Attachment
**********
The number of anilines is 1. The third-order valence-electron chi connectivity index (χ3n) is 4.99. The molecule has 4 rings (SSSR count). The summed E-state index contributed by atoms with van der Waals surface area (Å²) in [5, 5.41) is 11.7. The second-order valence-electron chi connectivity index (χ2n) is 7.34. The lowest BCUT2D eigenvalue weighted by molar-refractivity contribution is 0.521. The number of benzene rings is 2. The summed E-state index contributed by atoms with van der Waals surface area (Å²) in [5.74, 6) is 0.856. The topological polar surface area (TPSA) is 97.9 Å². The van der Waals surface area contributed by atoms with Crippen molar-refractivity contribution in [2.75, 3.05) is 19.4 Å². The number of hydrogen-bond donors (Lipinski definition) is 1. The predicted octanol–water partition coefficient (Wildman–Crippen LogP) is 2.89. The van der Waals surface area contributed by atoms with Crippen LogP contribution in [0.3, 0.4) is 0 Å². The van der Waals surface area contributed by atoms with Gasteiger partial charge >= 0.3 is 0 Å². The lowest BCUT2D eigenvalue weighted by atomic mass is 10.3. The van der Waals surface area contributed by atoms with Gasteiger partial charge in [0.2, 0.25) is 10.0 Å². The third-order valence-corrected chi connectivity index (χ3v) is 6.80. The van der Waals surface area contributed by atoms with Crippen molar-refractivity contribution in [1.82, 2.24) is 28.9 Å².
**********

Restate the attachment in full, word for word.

The number of anilines is 1. The third-order valence-electron chi connectivity index (χ3n) is 4.99. The molecule has 4 rings (SSSR count). The summed E-state index contributed by atoms with van der Waals surface area (Å²) in [5, 5.41) is 11.7. The second-order valence-electron chi connectivity index (χ2n) is 7.34. The lowest BCUT2D eigenvalue weighted by molar-refractivity contribution is 0.521. The number of benzene rings is 2. The summed E-state index contributed by atoms with van der Waals surface area (Å²) in [5.74, 6) is 0.856. The topological polar surface area (TPSA) is 97.9 Å². The van der Waals surface area contributed by atoms with Crippen molar-refractivity contribution in [2.75, 3.05) is 19.4 Å². The number of hydrogen-bond donors (Lipinski definition) is 1. The predicted octanol–water partition coefficient (Wildman–Crippen LogP) is 2.89. The van der Waals surface area contributed by atoms with Crippen LogP contribution in [0.3, 0.4) is 0 Å². The van der Waals surface area contributed by atoms with Gasteiger partial charge >= 0.3 is 0 Å². The lowest BCUT2D eigenvalue weighted by atomic mass is 10.3. The van der Waals surface area contributed by atoms with Gasteiger partial charge in [0.2, 0.25) is 10.0 Å². The third-order valence-corrected chi connectivity index (χ3v) is 6.80. The van der Waals surface area contributed by atoms with Crippen molar-refractivity contribution in [1.82, 2.24) is 28.9 Å².